First Sale Stories: Margaret Carter, "Shadow of the Beast"
Lynda: Tell us about your first book experience.
Margaret: My first book was a paperback anthology of vampire stories from the early nineteenth century on, Curse of the Undead, published by Fawcett in 1970. I was completely naïve about the publishing world then (age 22). About all I knew was that manuscripts had to be typed and double-spaced. It was much easier for an unknown to get published then, I suppose, and definitely easier to sell anthologies. My first nonfiction book (literary criticism) was Shadow of a Shade: Vampirism in Literature, published in 1975. I wasn't much less naïve then; I signed a contract with the first non-subsidy house that would take me, and the result was disastrous. Rather than talk about either of these experiences, I'm going to apply the questions to the sale of my first novel, since in a way I started over afresh when I began getting book-length fiction published. The one advantage I had over many pre-published writers of fiction was that I did have a track record of sorts in nonfiction related to the genre of my novels. Also, I'd published a handful of short stories in fanzines and anthologies. Having a "resume" to present along with a book query does help with getting an editor to look at a partial or a manuscript. My first novel was Shadow of the Beast, a werewolf tale.
Lynda: When was that novel published?
Lynda: Which publishing house?
Margaret: Design Image Group, a small press founded specifically to publish traditional horror fiction in trade paperback format. They later branched into mystery and stopped publishing a couple of years ago.
Lynda: What's it about?
Margaret: A young woman whose twin brother and kid sister are killed by "feral dogs," after which she begins to suffer strange nightmares and bizarre sleepwalking episodes. It turns out that she (like her dead brother) has inherited lycanthropy from their long-lost father. The heroine has the same job I do, proofreading for the Maryland General Assembly. Putting the local setting and personal experience into the story was fun.
Lynda: What was the inspiration for the book?
Margaret: It began as a very short story in which the heroine, Jenny, comes home, finds her sister dead, blacks out, wakes up to find her brother dead too, and finally sees herself in the mirror changing into a wolf. Since I've always been attracted to the "Ugly Duckling" theme - the misfit with traits that appear to be negative but ultimately turn out to have a positive side - I decided this vignette could become a novel about Jenny's discovery and exploration of her true nature.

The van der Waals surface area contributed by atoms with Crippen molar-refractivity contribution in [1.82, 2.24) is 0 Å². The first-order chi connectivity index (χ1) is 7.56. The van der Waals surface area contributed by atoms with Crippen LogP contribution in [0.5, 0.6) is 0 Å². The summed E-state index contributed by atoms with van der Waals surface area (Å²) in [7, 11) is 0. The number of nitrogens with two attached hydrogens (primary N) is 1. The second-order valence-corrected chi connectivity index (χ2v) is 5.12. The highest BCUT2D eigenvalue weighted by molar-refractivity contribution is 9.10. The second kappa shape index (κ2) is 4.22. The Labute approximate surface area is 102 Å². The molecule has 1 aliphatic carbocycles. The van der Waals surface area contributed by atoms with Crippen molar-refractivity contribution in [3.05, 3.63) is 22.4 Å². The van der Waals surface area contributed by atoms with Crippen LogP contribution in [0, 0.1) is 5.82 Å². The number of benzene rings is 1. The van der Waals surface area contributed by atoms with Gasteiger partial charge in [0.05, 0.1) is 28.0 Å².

Lynda: Is it part of a series?
Margaret: No, but the heroine's psychiatrist is a major character from my vampire series. The psychiatrist, Dr. Britt Logan, appears in Dark Changeling and Child of Twilight.
Lynda: What do you like most about your main characters?
Margaret: I like Jenny's determination to find out the truth about herself and her background.
Lynda: What's your favorite aspect of your book?
Margaret: The "Ugly Duckling" motif mentioned above. I find that I keep returning to this theme; it's central to my first vampire novel, Dark Changeling. I believe many, if not most, SF and fantasy fans grow up feeling we belong somewhere else and don't quite fit in with "normal" people.
Lynda: How long have you been writing fiction?
Margaret: Since I was thirteen. My first completed story was a romance between a man and a ghost.
Lynda: Is this your first paranormal manuscript?
Margaret: No, I finished a couple of novels before writing Dark Changeling, the first book I thought good enough to try submitting, and I wrote two or three other vampire novels before starting Shadow of the Beast. They've all since been published.
Lynda: Is paranormal your main focus?
Margaret: Yes. I started out thinking of myself as a horror writer. Although I do write some pure horror, my main interest is in the relationships between human and nonhuman beings, so focusing on paranormal romance comes naturally.
Lynda: What attracts you about vampires (or whatever persuasion your paranormal characters might be)?
Margaret: They look human but aren't, quite. They have a skewed view on the human condition. I'm especially enthralled with vampires, but werewolves and other shapeshifters have the same appeal. In fact, I find the same attraction in these creatures that I find in Mr. Spock of Star Trek. That is why I prefer not to see a vampire or werewolf "cured." Touching the mind of an alien is, for me, the main appeal of this kind of fiction.
Lynda: How long did it take to sell your book, from the time you finished your manuscript?
Margaret: I don't remember for sure. Around four years, give or take. My then-agent suggested I make the heroine, Jenny, a "female Roger" (the protagonist of Dark Changeling), which she sort of is, in the sense that both are misfits looking for the truth about the not-quite-human facets of themselves. After I broke up with the agent, I didn't do any submissions on my own until, as a member of the Horror Writers' Association, I read in their newsletter the call for submissions from Design Image. I'd also seen mention of this new small press on the Internet, and I got in touch with them initially through e-mail. Really, without the Internet I probably wouldn't be published anywhere near the extent I am today. It turned out that the senior editor at Design Image knew me from the distant past! He had edited a very elegant vampire fiction zine for about three issues and published a couple of my stories. So he was predisposed to want to publish a novel by me. Unfortunately, he turned down Shadow of the Beast. Next I sent the true "book of my heart," Dark Changeling. He rejected that, too, but then came back with a surprising offer to publish Shadow of the Beast after all. He wanted a lot of changes, but I was so excited about getting my first novel published by this high-quality press that the prospect of revising wasn't so painful as it could have been.